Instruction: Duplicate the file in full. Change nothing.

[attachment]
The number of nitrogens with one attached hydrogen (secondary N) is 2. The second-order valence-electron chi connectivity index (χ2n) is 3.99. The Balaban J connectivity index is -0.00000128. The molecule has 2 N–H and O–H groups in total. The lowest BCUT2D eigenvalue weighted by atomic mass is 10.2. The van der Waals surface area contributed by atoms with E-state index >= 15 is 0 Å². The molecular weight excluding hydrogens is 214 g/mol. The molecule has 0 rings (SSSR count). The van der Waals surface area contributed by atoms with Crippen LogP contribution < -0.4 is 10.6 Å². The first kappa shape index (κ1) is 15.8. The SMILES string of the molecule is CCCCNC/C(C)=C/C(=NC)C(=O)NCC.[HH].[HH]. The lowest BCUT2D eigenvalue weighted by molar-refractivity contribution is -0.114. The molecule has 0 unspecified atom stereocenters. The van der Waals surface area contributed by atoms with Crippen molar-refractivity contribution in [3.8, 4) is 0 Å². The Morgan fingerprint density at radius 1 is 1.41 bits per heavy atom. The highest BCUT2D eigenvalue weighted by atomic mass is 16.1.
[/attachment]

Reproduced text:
The number of nitrogens with one attached hydrogen (secondary N) is 2. The second-order valence-electron chi connectivity index (χ2n) is 3.99. The Balaban J connectivity index is -0.00000128. The molecule has 2 N–H and O–H groups in total. The lowest BCUT2D eigenvalue weighted by atomic mass is 10.2. The van der Waals surface area contributed by atoms with E-state index >= 15 is 0 Å². The molecular weight excluding hydrogens is 214 g/mol. The molecule has 0 rings (SSSR count). The van der Waals surface area contributed by atoms with Crippen LogP contribution < -0.4 is 10.6 Å². The first kappa shape index (κ1) is 15.8. The SMILES string of the molecule is CCCCNC/C(C)=C/C(=NC)C(=O)NCC.[HH].[HH]. The lowest BCUT2D eigenvalue weighted by molar-refractivity contribution is -0.114. The molecule has 0 unspecified atom stereocenters. The van der Waals surface area contributed by atoms with Crippen molar-refractivity contribution in [3.8, 4) is 0 Å². The Morgan fingerprint density at radius 1 is 1.41 bits per heavy atom. The highest BCUT2D eigenvalue weighted by atomic mass is 16.1.